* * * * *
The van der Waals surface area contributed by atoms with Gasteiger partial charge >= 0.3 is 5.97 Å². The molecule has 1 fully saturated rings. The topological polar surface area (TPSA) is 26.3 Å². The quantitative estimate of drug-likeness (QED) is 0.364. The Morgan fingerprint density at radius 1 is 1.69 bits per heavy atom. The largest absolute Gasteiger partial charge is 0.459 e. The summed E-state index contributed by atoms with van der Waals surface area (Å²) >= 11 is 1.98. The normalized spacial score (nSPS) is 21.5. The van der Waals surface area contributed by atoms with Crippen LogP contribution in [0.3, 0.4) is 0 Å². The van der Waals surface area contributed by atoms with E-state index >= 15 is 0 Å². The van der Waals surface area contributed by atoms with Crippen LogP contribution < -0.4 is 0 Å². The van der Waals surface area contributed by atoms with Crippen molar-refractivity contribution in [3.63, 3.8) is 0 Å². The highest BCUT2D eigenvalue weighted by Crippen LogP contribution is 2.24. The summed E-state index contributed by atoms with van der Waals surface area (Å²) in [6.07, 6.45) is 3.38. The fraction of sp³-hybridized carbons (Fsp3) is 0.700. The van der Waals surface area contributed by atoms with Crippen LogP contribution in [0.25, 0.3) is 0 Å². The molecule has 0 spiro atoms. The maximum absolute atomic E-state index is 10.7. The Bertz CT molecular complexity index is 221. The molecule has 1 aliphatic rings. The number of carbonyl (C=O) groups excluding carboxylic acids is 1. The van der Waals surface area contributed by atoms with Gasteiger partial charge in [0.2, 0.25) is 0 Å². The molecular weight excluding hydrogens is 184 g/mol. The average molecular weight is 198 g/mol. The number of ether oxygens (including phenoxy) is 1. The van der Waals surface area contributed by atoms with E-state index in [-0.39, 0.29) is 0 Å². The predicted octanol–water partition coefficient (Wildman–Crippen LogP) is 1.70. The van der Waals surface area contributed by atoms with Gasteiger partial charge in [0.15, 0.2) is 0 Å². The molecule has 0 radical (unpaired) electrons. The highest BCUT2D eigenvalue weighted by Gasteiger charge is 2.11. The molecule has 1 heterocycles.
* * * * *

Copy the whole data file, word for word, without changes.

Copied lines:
The van der Waals surface area contributed by atoms with Gasteiger partial charge >= 0.3 is 5.97 Å². The molecule has 1 fully saturated rings. The topological polar surface area (TPSA) is 26.3 Å². The quantitative estimate of drug-likeness (QED) is 0.364. The Morgan fingerprint density at radius 1 is 1.69 bits per heavy atom. The largest absolute Gasteiger partial charge is 0.459 e. The summed E-state index contributed by atoms with van der Waals surface area (Å²) >= 11 is 1.98. The normalized spacial score (nSPS) is 21.5. The van der Waals surface area contributed by atoms with Crippen LogP contribution in [0.3, 0.4) is 0 Å². The van der Waals surface area contributed by atoms with E-state index >= 15 is 0 Å². The van der Waals surface area contributed by atoms with Crippen LogP contribution < -0.4 is 0 Å². The van der Waals surface area contributed by atoms with Crippen molar-refractivity contribution in [3.63, 3.8) is 0 Å². The highest BCUT2D eigenvalue weighted by Crippen LogP contribution is 2.24. The summed E-state index contributed by atoms with van der Waals surface area (Å²) in [6.07, 6.45) is 3.38. The fraction of sp³-hybridized carbons (Fsp3) is 0.700. The van der Waals surface area contributed by atoms with Crippen LogP contribution in [0.25, 0.3) is 0 Å². The molecule has 0 spiro atoms. The maximum absolute atomic E-state index is 10.7. The Bertz CT molecular complexity index is 221. The molecule has 1 aliphatic rings. The number of carbonyl (C=O) groups excluding carboxylic acids is 1. The van der Waals surface area contributed by atoms with Gasteiger partial charge in [0.2, 0.25) is 0 Å². The molecular weight excluding hydrogens is 184 g/mol. The average molecular weight is 198 g/mol. The number of ether oxygens (including phenoxy) is 1. The van der Waals surface area contributed by atoms with E-state index in [-0.39, 0.29) is 0 Å². The predicted octanol–water partition coefficient (Wildman–Crippen LogP) is 1.70. The van der Waals surface area contributed by atoms with Gasteiger partial charge in [0.15, 0.2) is 0 Å². The molecule has 0 radical (unpaired) electrons. The highest BCUT2D eigenvalue weighted by Gasteiger charge is 2.11. The molecule has 1 heterocycles.